Cultural Diplomacy in U.S.-Japanese Relations, 1919-1941 by J. Davidann

By J. Davidann

The seeds of the Pacific battle are available scattered during the interwar interval. This research of unofficial international relations from 1919-1941 illuminates motives deeply rooted and sometimes ignored in explaining the trail to struggle: cultural perceptions on each side, the pivotal function of public opinion, and the deterioration of Japanese-American family on either the person and the cultural degrees.

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As a result we can safely assume that newspapers in Japan were very influential in shaping public opinion. 3 Japanese views of the United States and the West, though neither completely unified nor static before World War II, were influenced greatly by its experience of foreign relations in the Meiji period (1868–1912). Japan arrived at modernization in part by avoiding the fate of other East Asian nations. China had come under the hegemony of Great Britain at the end of the Opium Wars in 1842. Then Westerners came seeking trade privileges and resources, exploiting China’s weakness by imposing new unequal treaties at every opportunity.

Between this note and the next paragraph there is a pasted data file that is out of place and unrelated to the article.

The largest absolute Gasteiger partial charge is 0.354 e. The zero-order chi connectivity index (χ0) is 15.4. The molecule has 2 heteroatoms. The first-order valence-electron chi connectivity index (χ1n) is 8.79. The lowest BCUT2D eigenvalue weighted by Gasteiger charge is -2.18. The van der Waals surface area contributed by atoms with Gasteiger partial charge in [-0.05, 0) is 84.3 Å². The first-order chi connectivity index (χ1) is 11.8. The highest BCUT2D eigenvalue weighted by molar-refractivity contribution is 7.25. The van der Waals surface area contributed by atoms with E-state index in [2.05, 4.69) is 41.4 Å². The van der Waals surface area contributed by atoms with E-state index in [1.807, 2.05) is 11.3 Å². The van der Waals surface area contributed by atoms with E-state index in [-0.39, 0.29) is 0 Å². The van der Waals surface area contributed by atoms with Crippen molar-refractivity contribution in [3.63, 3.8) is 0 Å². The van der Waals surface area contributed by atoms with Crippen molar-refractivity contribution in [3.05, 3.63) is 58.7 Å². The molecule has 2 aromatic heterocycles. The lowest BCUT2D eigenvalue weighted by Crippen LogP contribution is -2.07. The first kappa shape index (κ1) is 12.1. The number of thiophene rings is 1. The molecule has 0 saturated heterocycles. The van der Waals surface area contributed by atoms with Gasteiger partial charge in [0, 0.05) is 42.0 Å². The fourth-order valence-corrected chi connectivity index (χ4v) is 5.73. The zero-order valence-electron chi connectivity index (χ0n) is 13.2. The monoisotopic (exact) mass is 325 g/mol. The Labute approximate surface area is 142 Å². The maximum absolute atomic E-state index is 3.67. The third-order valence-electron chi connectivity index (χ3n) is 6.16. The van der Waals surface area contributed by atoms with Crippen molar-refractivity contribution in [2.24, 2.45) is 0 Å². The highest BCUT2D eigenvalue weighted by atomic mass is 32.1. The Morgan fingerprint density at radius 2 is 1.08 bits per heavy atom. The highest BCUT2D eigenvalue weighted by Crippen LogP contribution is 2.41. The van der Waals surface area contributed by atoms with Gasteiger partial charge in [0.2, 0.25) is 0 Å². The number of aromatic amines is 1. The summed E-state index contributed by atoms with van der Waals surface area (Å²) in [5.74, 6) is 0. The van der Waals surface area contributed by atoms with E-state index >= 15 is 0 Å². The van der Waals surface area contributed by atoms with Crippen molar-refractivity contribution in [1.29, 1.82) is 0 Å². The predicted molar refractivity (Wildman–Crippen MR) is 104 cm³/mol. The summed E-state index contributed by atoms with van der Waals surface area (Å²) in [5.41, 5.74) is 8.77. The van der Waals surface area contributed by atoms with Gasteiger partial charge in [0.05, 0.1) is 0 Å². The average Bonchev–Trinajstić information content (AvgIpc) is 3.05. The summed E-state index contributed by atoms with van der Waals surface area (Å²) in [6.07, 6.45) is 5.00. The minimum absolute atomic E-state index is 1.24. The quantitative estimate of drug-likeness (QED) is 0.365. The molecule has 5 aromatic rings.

They were quite likely to underestimate the power and influence of the militarists in Japan. Japanese Feudal Militarism Journalists and others who had less direct experience in Japan were less likely to perceive Japan becoming modern. What emerges from their writings is an extended critique of Japanese modernization. The problem is that the critique was not based upon deep knowledge of Japan in most cases but upon commonly held assumptions about the nature of Japanese culture. Writing on the basis of one or two short visits to the Japanese islands, those who took the negative view made the opposite mistake of the missionaries.

He admitted to being envious of the American approach to World War I. He saw the United States as decisive in entering the war and unselfish in not demanding reparations from the war. Americans are a remarkably resolute people. They do not appear to mind risking their lives. In the Great War, they spent an enormous amount of money and lost many lives, but they seem to regard war as being rather adventurous and exciting. Men and women routinely carry guns and use them against each other, often fatally.

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